While organizations like WHO go above and beyond to minimize global inactivity levels currently standing at 21% for adults and 81% for adolescents, little light is shed on the potential risk of injuries and infections that come with the territory. Yes, staying fit and participating in sports offers quite the range of physiological, cardiovascular and mental health benefits.

However, certain health issues can develop as a direct or indirect result of regularly working out. These can be caused by mistakes when working out, for example, wrong form, overdoing an activity, falls, collisions, pre-existing health conditions or extreme weather conditions.

Some of the consequent injuries and health issues include the following:

#1. Musculoskeletal Injuries

Musculoskeletal injuries are the most common form of sport-related injuries. They involve injury to the musculoskeletal system, which is made up of bones, muscles, ligaments, tendons, and joints. These injuries occur when one overdoes a workout, uses poor technique or pushes themselves too hard. They include injuries to the elbow and wrist (especially for tennis players), knee, ankle, groin, upper and lower limbs, hip, and shoulders. Musculoskeletal injuries come in the form of sprains, strains, contusions, fractures, abrasions, dislocations, lacerations, and ruptures.

Severe muscle injuries can lead to both structural and functional damage, as well as nerve injury. If your instincts tell you a workout is too much for your body to handle, you should probably avoid it. If you feel like you are straining beyond normal standards, you should stop the exercise in order to avoid damage. Should the damage already be done, elevate, rest and place ice on the injured body part.

#2. Bacterial, Fungal And Viral Infections

Moist surfaces provide the perfect breeding ground for infection-causing pathogens. These include sweat-drenched gym equipment, swimming pool decks, and locker room showers. Bacteria like Staphylococcus, for example, thrive on used locker room floors; showers and towels; and sweaty cardio machines and weights and can lead to an MRSA infection amongst others. Athletes foot is a common fungal infection among physically active people.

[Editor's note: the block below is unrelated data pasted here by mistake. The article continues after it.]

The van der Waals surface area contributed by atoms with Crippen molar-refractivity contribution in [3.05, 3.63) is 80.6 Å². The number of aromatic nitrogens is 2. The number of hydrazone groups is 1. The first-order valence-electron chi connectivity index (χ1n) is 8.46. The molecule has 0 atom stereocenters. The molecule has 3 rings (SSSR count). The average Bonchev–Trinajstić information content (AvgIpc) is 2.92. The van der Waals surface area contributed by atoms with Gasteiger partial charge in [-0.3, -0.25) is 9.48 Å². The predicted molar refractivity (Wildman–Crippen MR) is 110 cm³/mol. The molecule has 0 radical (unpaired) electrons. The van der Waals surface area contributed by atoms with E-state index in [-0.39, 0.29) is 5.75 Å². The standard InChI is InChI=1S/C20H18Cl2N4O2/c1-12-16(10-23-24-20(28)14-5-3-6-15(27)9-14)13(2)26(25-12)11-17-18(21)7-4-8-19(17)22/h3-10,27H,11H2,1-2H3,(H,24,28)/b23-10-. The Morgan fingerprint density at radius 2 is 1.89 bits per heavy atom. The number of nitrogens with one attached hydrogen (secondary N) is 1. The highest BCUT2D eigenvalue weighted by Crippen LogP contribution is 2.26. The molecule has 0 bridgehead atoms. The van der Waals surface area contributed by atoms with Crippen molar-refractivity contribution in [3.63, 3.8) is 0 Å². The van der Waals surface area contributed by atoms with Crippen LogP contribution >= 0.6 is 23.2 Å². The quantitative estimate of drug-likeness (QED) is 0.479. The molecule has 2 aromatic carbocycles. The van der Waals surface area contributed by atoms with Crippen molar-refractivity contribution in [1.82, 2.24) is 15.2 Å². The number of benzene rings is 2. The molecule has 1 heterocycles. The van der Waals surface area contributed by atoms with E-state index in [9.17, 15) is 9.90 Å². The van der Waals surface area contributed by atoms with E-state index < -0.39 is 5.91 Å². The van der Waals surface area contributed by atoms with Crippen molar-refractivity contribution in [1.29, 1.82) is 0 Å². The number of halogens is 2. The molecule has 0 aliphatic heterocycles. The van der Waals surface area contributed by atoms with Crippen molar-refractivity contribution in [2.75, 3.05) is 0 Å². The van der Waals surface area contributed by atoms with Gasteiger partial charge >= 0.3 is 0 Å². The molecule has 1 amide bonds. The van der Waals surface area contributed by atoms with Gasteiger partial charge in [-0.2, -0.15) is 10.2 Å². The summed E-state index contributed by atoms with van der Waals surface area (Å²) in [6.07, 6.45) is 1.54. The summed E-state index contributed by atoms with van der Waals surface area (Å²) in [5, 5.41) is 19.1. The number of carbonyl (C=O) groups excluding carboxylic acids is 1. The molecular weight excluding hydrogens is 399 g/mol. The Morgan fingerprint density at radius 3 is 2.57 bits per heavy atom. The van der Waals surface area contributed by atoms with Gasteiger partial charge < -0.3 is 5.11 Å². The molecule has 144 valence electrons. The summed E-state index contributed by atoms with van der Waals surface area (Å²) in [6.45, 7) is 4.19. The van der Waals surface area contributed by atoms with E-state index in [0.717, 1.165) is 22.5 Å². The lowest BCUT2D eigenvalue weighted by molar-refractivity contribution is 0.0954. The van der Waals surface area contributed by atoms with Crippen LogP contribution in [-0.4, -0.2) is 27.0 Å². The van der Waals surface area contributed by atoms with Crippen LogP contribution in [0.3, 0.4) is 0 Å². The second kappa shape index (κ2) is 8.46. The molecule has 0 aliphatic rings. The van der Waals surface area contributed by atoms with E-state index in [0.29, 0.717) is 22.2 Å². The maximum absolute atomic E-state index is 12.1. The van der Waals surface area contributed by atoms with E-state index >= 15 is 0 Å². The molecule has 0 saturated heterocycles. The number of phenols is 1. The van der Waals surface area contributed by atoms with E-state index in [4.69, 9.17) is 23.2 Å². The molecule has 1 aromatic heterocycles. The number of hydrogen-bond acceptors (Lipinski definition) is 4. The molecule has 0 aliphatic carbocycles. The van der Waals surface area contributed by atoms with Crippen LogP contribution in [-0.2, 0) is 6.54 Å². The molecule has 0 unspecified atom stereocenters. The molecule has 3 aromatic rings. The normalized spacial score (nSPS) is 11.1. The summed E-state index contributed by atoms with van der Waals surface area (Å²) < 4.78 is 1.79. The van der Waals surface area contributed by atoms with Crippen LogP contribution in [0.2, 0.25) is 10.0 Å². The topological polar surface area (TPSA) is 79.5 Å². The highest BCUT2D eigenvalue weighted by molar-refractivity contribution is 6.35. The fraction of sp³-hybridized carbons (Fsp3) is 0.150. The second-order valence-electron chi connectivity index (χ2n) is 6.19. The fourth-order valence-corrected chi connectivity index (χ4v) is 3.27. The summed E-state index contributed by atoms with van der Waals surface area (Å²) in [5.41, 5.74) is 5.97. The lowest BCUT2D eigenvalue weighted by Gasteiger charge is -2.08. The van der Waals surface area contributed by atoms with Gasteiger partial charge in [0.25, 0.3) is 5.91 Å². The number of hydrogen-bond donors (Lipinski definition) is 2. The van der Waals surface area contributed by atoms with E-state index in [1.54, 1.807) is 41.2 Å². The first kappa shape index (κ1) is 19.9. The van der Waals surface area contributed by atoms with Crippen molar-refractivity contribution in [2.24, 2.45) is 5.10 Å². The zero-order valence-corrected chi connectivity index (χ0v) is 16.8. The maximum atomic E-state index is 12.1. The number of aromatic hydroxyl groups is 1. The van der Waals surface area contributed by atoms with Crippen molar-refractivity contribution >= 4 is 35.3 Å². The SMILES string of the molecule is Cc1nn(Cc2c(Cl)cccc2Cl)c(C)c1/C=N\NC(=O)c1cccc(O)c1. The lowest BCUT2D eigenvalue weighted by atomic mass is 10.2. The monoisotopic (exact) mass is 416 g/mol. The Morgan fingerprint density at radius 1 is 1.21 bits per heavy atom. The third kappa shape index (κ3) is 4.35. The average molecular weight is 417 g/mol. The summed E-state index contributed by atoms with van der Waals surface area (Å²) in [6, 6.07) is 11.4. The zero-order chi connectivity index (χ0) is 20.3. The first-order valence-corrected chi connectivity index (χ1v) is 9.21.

This is because they sweat a lot, and if they do not properly dry their feet, the Trichophyton fungi responsible for causing athlete’s foot starts growing on the skin between their toes. If untreated, it could spread to the toenails and soles, leading to itching, burning, redness and dry flaky skin. Viral infections can also be spread in the same way.

Thankfully, milestones in research on infectious organisms based on fermentation development and microbial strain, as reported by companies such as Bio-Technical Resources, have led to the manufacture of products like OTC antibacterial, antifungal and antiviral drugs. These drugs can be used to manage and kill even the most deadly pathogens.

If you would like to avoid such incidents, wipe gym equipment before use, carry your personal towel, and sit on a towel whenever you are in a public sauna or pool deck. Wear flip flops or shower shoes whenever you are in public showers, and avoid walking barefoot in gym locker rooms. Do not share shoes or socks, and make a point of cleaning them regularly.  

#3. Hyperthermia And Hypothermia

Hyperthermia is a condition in which the body is unable to regulate its temperature, raising above the normal 98.6°F up to 106°F. It results from working out in humid and hot weather, alcohol intake, high-intensity workouts, and wearing dark colored, heavy, and an unnecessary number of workout clothes. It is characterized by profuse sweating, nausea, vomiting, and disorientation.

Severe cases can cause heat stroke, which, in extreme cases, can lead to comas and even death. Should someone be hyperthermic, move them into the shade, loosen their clothes and give them cold fluids before taking them to a hospital. Hypothermia is the opposite, and is a condition where the body is unable to generate heat naturally when working out in extremely cold conditions, so the body temperature falls below normal levels. It can be remedied by moving the affected person to a warm environment, dressing them up in dry, warm clothes, and giving them warm fluids before seeking medical attention.

Hyponatremia, exercise-induced asthma, concussions, overuse injuries, insomnia, and emotional stress are among other common health complaints amongst athletes and the physically active. Thankfully, noninvasive treatment options do exist, such as topical creams, injections, and prescription drugs. Surgery is also available for severe cases like hip fractures. It is important to take time to properly recover before jumping back into regular workouts. This could take anywhere between 5 days and 8 months depending on the extent of damage and the location of the injury.

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Cindy is a freelance writer, editor and communications manager who works with organizations wishing to expand their brand awareness.

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